Cable reveals U.S. concerns in Pakistan

NEW YORK, Nov. 30 (UPI) -- The U.S. ambassador to Pakistan last year expressed worries Pakistani nuclear materials could fall into militants' hands, a cable released by Wikileaks reveals.

The New York Times reported Tuesday Anne W. Patterson's cable outlining her concerns was sent less than a month after President Barack Obama had assured reporters Pakistan's stockpile of nuclear materials were secure.


She said in the May 27, 2009, cable she was concerned Pakistani leaders were dragging their feet on their agreement to let the United States remove a stockpile of highly enriched uranium that has been sitting for years near an aging research nuclear reactor that could provide enough material to build several "dirty bombs" or even a nuclear bomb.

The Times said the memo indicated the Pakistani government had decided "the 'sensational' international and local media coverage of Pakistan's nuclear weapons made it impossible to proceed at this time." Patterson said a senior Pakistani official had warned if word got out Americans were helping remove the nuclear fuel, the media there would "certainly portray it as it as the United States taking Pakistan's nuclear weapons."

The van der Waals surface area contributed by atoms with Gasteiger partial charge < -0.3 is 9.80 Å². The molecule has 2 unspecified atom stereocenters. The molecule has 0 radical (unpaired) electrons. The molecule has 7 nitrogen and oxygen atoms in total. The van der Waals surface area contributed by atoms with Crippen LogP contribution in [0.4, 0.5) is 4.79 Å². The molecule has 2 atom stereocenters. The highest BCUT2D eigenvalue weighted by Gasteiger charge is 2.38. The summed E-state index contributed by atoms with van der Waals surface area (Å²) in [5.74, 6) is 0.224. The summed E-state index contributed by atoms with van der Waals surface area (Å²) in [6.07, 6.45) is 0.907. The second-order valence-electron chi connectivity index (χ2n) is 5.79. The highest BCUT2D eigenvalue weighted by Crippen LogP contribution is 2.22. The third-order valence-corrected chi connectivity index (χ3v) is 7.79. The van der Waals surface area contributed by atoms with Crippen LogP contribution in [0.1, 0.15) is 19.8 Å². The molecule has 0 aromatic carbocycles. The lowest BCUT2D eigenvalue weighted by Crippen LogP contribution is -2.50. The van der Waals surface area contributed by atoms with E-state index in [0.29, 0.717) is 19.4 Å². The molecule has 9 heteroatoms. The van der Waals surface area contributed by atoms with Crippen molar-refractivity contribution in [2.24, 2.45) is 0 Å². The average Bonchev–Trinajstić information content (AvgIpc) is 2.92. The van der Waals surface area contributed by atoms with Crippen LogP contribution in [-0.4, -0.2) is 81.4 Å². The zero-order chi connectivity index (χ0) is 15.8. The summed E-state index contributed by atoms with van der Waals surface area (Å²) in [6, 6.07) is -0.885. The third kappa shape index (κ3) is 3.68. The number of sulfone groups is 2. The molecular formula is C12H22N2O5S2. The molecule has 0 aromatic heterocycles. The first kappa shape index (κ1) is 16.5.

The cable was among hundreds of thousands obtained by WikiLeaks and released to select news organizations, including the Times.


The cables reveal the vulnerability of Pakistan's civilian government, the Times said, with one stating Pakistani President Asif Ali Zardari told U.S. Vice President Joe Biden he feared the military might "take me out."

The cables also revealed Pakistan's cooperation with clandestine U.S. military forays into that country. The Pakistani army allowed a dozen U.S. troops to deploy with Pakistani troops in the country's tribal area near the Afghan border last fall.

The embassy cabled that the deployments had to be secret or the "Pakistani military will likely stop making requests for such assistance."

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